This class offers an introduction to the history, vocabulary, and methods of moral theology in the Roman Catholic Church with a special emphasis on contemporary case studies. Readings will include relevant passages of Holy Scripture, St. Thomas Aquinas, Bl. Duns Scotus, Leo XIII, Paul VI, John Paul II, Gustavo Gutiérrez, and Alasdair MacIntyre. Topics will include the Christian conception of holiness, its sacramental expression in marriage and holy orders, scholastic and phenomenological approaches to moral theology, Catholic social thought, liberation theology, and contemporary sexual and biomedical ethics. Students successfully completing this course will be able to: 1) demonstrate a basic knowledge of the terms and methods of Catholic moral theology and its chief rivals, utilitarianism and deontological ethics.

TH 671 Contemporary Catholic Moral Theology

This course would examine Catholic moral theology, with particular attention to the major schools of thought within the contemporary tradition.  Key magisterial texts (notably John Paul II’s Veritatis Splendor) would provide the point of departure.  Schools of thought to be examined include the new natural law (Grisez/Finnis), the critics of the new natural law (Hittinger), the proportionalists (Fuchs, McCormick), the virtue school (Pinckaers), and the narrative school (Baxter).  Students successfully completing this course will be able to: 1) demonstrate a knowledge of the basic concepts of Catholic moral theology, 2) to interpret ecclesiastical and theological documents on ethics in context, 3) to evaluate critically the theses defended by competing schools of contemporary Catholic moral theology.

TH 672 Natural Law in Catholic Context

This course would examine the development of natural law as a central mode of moral reflection in Catholicism.  The classical (Cicero) and biblical (Wisdom Literature, Paul) roots of natural-law ethics would be studied.  Aquinas’s Treatise on Law would be the centerpiece of the course.  Diverse contemporary Catholic natural-law thinkers (Connery, Grisez, Finnis, McCormick, George) would be studied.  Students successfully completing this course will be able to: 1) demonstrate a knowledge of the historical development of the natural-law moral tradition;  2) demonstrate a mastery of the specialized concepts used in natural-law arguments; 3) assess critically divergent schools of natural-law thought in contemporary Catholic ethics.

TH 673 Catholic Social Doctrine

In examining the major documents of the Catholic social tradition (such as Rerum novarum, Quadragesimo Anno, Centesimus annus), the course will focus on the shifting methodologies used in this versant of Church teaching.  The interdisciplinary nature of this canon (theological, philosophical, sociological) will also be examined, as well as the controversies among contemporary theologians in the interpretation and development of this doctrine.  Students successfully completing this course will be able to: 1) demonstrate a knowledge of Catholic social doctrine through an analytic grasp of the basic concepts used in this tradition; 2) display a hermeneutical ability to interpret key texts of the tradition in historical context; 3) display the capacity to engage critically with the central theories of this tradition in light of changes in contemporary society.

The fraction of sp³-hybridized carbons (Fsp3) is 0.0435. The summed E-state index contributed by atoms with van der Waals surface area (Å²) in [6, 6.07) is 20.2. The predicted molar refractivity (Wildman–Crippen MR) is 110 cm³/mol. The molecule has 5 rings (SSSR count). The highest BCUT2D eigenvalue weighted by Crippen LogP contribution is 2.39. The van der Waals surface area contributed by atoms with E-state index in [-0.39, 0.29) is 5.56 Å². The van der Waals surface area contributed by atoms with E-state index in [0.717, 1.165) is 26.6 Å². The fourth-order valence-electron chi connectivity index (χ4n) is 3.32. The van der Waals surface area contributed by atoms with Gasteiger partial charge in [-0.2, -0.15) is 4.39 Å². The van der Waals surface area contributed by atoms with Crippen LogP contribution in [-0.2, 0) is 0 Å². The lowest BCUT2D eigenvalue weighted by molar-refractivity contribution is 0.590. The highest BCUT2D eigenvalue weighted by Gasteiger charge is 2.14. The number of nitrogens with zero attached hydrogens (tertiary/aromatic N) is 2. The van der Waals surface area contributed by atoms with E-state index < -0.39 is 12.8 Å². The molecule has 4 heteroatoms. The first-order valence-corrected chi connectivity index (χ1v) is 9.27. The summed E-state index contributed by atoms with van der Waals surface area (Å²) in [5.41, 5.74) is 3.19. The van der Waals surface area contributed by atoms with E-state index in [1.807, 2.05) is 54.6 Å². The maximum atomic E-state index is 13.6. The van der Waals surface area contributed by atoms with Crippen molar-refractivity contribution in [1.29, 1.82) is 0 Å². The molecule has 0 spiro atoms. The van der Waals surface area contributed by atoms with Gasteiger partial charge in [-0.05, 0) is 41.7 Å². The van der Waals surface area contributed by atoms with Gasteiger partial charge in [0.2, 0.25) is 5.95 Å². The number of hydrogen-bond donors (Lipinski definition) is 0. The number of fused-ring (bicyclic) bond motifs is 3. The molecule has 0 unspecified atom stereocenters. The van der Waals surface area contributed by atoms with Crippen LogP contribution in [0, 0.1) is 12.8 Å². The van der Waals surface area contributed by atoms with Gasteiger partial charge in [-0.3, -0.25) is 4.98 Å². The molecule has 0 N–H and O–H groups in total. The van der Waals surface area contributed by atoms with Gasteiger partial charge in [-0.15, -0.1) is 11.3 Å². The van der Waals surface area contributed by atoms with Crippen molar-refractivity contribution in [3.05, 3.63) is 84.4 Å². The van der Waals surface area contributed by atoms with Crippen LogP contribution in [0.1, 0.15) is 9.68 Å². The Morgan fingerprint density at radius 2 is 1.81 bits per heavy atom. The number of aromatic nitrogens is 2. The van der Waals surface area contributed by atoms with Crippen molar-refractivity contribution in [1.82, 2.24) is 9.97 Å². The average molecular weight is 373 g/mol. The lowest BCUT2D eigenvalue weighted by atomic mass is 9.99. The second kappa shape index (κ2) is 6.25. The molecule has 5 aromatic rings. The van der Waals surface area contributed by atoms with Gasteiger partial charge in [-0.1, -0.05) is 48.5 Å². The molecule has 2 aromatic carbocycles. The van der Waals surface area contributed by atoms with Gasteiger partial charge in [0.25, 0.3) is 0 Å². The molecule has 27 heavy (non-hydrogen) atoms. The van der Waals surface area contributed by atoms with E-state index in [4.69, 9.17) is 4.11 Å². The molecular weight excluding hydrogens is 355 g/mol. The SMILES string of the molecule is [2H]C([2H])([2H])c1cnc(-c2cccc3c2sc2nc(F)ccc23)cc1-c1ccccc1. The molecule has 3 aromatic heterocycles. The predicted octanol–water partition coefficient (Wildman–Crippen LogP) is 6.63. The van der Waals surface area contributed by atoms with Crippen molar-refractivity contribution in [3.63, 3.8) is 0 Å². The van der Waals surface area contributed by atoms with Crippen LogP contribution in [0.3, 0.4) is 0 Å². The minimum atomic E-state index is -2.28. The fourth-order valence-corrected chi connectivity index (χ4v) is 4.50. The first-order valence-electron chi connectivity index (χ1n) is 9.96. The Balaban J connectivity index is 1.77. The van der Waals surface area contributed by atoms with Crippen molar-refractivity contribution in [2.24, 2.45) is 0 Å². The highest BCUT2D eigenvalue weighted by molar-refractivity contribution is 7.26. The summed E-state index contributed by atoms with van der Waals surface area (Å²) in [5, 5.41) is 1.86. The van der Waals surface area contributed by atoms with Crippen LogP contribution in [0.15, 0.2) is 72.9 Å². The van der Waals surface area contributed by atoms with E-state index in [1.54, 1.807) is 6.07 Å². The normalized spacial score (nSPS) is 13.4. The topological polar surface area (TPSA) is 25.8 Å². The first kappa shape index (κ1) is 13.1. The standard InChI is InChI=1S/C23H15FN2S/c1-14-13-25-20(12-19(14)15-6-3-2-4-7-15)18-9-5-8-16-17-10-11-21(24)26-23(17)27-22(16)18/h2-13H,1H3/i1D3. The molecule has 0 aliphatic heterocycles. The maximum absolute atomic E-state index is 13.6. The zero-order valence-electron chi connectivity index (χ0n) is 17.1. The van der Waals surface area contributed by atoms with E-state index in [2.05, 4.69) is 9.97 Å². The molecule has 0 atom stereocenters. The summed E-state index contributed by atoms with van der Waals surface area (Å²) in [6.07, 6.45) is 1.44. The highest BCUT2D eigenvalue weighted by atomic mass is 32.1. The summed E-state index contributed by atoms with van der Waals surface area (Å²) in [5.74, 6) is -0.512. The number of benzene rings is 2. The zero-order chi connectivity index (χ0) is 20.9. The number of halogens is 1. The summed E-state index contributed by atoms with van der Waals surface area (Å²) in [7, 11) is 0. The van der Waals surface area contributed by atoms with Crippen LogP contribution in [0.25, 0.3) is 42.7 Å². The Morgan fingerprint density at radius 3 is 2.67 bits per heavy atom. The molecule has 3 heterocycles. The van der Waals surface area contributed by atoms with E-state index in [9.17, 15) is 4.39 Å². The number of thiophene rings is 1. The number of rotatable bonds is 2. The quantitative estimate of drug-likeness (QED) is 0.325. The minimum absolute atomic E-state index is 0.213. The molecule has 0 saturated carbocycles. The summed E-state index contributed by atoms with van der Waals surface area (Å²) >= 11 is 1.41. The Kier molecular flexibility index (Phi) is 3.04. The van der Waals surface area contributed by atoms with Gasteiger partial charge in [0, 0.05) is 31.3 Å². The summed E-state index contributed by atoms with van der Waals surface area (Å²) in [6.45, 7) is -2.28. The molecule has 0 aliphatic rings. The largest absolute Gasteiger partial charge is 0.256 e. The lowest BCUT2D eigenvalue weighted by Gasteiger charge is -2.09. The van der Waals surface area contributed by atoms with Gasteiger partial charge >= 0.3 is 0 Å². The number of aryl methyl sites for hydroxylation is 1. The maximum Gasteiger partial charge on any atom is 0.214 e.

TH 619, 639, 659, 669, 690  Independent Study in a Specific Sub-discipline

These courses offer students an opportunity for further work in a specific sub-discipline of theology.  The structure, requirements and aims of each independent study will be worked out between the student and a particular professor who will take responsibility for directing the student’s work.

TH 700/701 Masters Thesis

The thesis is an opportunity for students both to bring together discrete elements from the curriculum and to explore a topic in greater depth than would be possible in a specific course. The thesis should draw together work from some of the theological sub-disciplines covered in the curriculum. Students will prepare their theses during their second year in the program. [Theses must conform to the university standards as listed in the Student Handbook.]

Normally, a thesis will neither be shorter than 15,000 words nor longer than 30,000 words including notes and bibliography. Students will be assigned a thesis advisor at the end of their first year in the program. Such assignments will be made by the Graduate Program Director in consultation with the student, the chair of the department, and specific faculty members.

When students have submitted their thesis, a date for an oral examination will be set. The examination will cover material contained in the thesis and material related to the student’s course work. The examiners will include the student’s faculty advisor, at least one other faculty member, and a faculty member who will serve as the chair and moderator of the examination. That person’s primary role is to make sure that the examination proceeds in an orderly, civil, and fair manner. The student will receive a grade for the written thesis and a grade for the oral examination. The final grade for the thesis will be the average of these two grades. Students may not pass TH 700/01 unless they pass both the written and the oral part.

Timeline for TH 700/01

  • Summer before the second year: Students will be assigned faculty advisors. They should  begin to read with the aim of formulating an acceptable thesis topic. This topic must be submitted in writing to the Graduate Program Director.
  • First Friday in October: Students must have submitted their written thesis topic to the Graduate Program Director.
  • Oct. 20: Graduate Program Director conveys written approval of the thesis topic.
  • March 1: Final copy of thesis must be submitted if a student wishes to graduate in May.

A final copy of the thesis must be submitted to the Library. In addition to the specific formatting rules in the graduate catalogue, theses must use standard Greek and Hebrew fonts; abbreviations should follow the guidelines in the SBL handbook of style.